Wednesday, November 18, 2009

Gardening and writing in China and Maine

I was in China between Oct. 31-Nov. 9 giving a series of invited lectures on music and sustainability, sponsored by the Central Conservatory of Music, Beijing. I met several faculty members and students of university age. In the course of conversation they asked me what I did with my time in the US when I was not teaching. I said that I had a place in the country where I went in the summers to think and read and write and make music and grow apples and vegetables, and that working in the gardens and the orchard helped me think and write. I said I worked on restoring old violins and other stringed instruments and that also helped me think and write. I said that when I could get away in the fall I went there for long weekends to do the same.

My Chinese hosts found it difficult to understand how anyone would want to be a farmer. Farming is something that much of the population still does, in China, and they produce an abundance of food. At every meal there was much left over. The restaurants do not distribute it to the poor. Not even the cafeterias do that. Nor were students aware of organic farming and gardening, even though traditional small farming in China has been organic for many many centuries. One does not farm for pleasure, or to free the mind; one does it out of necessity to make a living. Farmers and scholars belong to different classes of people. Scholars (not only academics but anyone who writes, whether poets or accountants or scribes or philosophers) go back to Confucius' day.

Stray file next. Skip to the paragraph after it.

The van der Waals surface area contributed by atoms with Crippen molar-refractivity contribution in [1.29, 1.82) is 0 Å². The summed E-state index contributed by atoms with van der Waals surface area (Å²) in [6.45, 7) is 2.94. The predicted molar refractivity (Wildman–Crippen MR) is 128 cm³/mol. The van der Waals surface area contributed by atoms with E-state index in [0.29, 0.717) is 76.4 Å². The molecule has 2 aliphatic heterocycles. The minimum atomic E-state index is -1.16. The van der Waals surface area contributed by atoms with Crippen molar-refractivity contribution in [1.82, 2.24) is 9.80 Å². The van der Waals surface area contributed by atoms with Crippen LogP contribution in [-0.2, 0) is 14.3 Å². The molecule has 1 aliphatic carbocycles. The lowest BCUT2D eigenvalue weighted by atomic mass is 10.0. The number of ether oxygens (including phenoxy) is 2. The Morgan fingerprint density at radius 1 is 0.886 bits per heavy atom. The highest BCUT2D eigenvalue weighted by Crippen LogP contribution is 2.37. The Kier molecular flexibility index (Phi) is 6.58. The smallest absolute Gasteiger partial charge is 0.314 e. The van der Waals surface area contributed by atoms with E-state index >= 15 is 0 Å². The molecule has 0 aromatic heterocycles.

For contemplation, scholars, like emperors, had gardens. And gardeners. Gnarled old cyprus trees, and ancient rock formations, were favored. These were not food gardens. These were contemplation gardens. Above is part of an emperor's garden in the Forbidden City, Beijing.

After sitting and thinking a scholar might go into a building and write a poem. Emperors went into temples like the one in the Forbidden City, above, to write theirs.

Contemplation sitting in a garden of stone and cyprus followed by inspiration to write a poem (in calligraphy) sitting in a temple gives me something to think about. Hoeing beans followed by writing an essay doesn't seem to belong to the same order of experience. Perhaps I would write better essays if I first contemplated in the forest back of my house in Maine, sitting on a moss-covered stone outcropping in a clearing, surrounded by spruce trees. I'm going to try it.

Probably if I had to be a farmer for a living I would not write about it as I do now. I'd like to think I'd still write about it--I know farmers who also are writers: Wendell Berry to take one prominent example. Or is he a writer who also is a farmer? I don't want to be cute about this. In Berry the two vocations are complementary.

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